His mother Debbie – footballer Charlie’s aunt – said her son had “a heart of gold.”
Charlie Adam, 23, – who moved from Ibrox to English Championship side Blackpool in a £500,000 move last week – is expected to be at Donald’s funeral next Monday, along with younger brother, Grant, 18, who plays in goal for Rangers reserves.
The footballing pair were at their cousin’s bedside to say an emotional goodbye as Donald lay in a coma, hooked up to a life-support machine.
The former squaddie and mechanic bravely fought for his life for 12 days after the smash on July 27.
But his mother Debbie took the agonising decision of turning her son’s life support off shortly after midnight on Saturday morning, and after a brave 10 minutes he passed away.
Later on Saturday Charlie put on a brave face to make his league debut for his new English club.
Debbie said: “Donald was a fantastic laddie who always had a cheeky smile on his face and, no matter how down you were feeling, he always had something to bring you right back up again.
“He had a heart of gold and would do anything for anyone – it wasn’t unusual for him to get a call in the early hours of the morning and to get out of his bed to go and pick up pals who were stranded.
“For the final four or five days before we took the decision to switch off Donald’s life support, I stopped his pals going in to see him but gave Lisa the option of visiting, which she took.”
And she spoke of how Donald’s two talented footballing cousins also visited Ninewells Hospital in Dundee to give their support.
Debbie said: “My mother was able to get over from South Africa and Donald’s cousins Charlie and Grant Adam – who play football for Blackpool and Rangers – were able to come and sit with him.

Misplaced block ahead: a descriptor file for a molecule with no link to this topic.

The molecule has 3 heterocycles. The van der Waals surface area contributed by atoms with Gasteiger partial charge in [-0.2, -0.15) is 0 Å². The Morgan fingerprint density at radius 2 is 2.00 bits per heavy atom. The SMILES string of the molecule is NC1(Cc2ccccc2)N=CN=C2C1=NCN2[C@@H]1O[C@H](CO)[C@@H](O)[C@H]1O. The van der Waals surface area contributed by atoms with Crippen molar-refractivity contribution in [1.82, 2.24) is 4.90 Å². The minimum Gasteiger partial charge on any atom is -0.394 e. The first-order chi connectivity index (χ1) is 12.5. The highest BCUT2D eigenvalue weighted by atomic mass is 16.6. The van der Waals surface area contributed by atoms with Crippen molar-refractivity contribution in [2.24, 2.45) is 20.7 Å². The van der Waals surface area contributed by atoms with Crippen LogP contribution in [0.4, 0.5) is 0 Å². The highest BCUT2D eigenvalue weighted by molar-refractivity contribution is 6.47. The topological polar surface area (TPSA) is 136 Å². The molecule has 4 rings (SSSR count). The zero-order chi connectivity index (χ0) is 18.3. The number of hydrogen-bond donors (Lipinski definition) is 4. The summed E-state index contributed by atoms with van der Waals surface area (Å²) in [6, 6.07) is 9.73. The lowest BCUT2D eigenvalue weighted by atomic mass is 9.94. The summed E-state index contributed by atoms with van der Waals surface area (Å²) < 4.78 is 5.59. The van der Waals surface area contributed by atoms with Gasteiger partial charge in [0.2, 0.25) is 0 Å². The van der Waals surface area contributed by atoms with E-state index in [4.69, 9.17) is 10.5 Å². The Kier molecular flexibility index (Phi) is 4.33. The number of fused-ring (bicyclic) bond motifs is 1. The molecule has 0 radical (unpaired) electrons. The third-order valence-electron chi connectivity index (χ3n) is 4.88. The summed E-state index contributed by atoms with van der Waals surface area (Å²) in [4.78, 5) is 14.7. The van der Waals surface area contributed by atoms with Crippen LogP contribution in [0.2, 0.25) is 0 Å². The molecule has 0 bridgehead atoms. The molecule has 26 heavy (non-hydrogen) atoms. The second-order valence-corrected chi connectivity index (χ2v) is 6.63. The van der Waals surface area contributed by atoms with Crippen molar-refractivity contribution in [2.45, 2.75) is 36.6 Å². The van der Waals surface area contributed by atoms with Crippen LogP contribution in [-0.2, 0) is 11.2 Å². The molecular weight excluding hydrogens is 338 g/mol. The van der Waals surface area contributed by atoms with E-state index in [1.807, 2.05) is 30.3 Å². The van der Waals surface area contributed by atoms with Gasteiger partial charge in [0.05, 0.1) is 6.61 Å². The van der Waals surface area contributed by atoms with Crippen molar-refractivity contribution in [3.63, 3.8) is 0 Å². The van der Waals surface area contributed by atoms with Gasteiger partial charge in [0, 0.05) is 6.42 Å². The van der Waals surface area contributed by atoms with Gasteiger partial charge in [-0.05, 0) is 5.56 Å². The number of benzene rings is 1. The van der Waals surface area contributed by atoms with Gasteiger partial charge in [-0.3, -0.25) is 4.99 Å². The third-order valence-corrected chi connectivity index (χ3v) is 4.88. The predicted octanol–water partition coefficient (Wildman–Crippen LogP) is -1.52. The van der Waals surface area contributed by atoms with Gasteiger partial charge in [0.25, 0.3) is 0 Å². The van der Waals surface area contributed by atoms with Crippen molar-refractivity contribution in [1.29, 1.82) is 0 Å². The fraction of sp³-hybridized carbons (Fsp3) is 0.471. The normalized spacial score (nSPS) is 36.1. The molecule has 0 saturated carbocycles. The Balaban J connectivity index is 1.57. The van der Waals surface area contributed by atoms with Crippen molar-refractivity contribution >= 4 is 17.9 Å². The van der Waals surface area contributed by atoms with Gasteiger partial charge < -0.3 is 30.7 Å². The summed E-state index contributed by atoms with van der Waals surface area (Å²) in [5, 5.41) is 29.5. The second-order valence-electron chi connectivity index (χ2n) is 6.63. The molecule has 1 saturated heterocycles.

“We will be eternally grateful because we had the chance to say goodbye.
“Donald’s injuries were so severe that the doctors kept him very deeply sedated and he never recovered consciousness, although he was able to breath without assistance for about 20 minutes on the first day.
“Even if he had, by some miracle, pulled through, the prognosis was not good.
“The doctors said the physical and brain damage were so bad that the Donald everyone knew would have been gone.
“I believe that you go when your time has come and the family wants to remember and celebrate how much Donald packed into his all-too-short life.”
Donald had been working as a mechanic at Kerr’s of Arbroath for six months before the accident.
His death is the second tragedy to affect the family – Donald’s younger brother Liam, six, died of a brain haemorrhage while on a family day out in Arbroath in January 2005.
Debbie told of how Donald quit the Army shortly after joining to help support his grieving mother.
She said: “His big brother Paul is a lieutenant in The Royal Artillery and Donald joined the army as well but came out after just a week to be with me and the family after Liam died; he was just completely selfless when it came to family and friends.
“He felt the loss of his brother Liam very much and, every Sunday without fail, he would make the time to go to Liam’s grave and lay fresh yellow roses.
She also paid tribute to his friend Lee Smart who was also seriously injured while behind the wheel in the accident.
Lee managed to crawl out of the vehicle and up an embankment from where he telephoned friends who called the emergency services before coming out to the scene themselves.
He lay at the roadside to direct emergency services to help Donald, who was still trapped in the car.
Debbie insisted Mr Smart’s actions gave the family time to say goodbye.
She said: “Lee and Donald were more like brothers. I cannot thank Lee enough.
“We do not blame Lee. We’ve got nothing but admiration and gratitude for Lee.
“I don’t know how he got the strength to crawl out the car and up the embankment.
“But it gave me the time to say goodbye to my son. Me and his brothers will be eternally grateful.”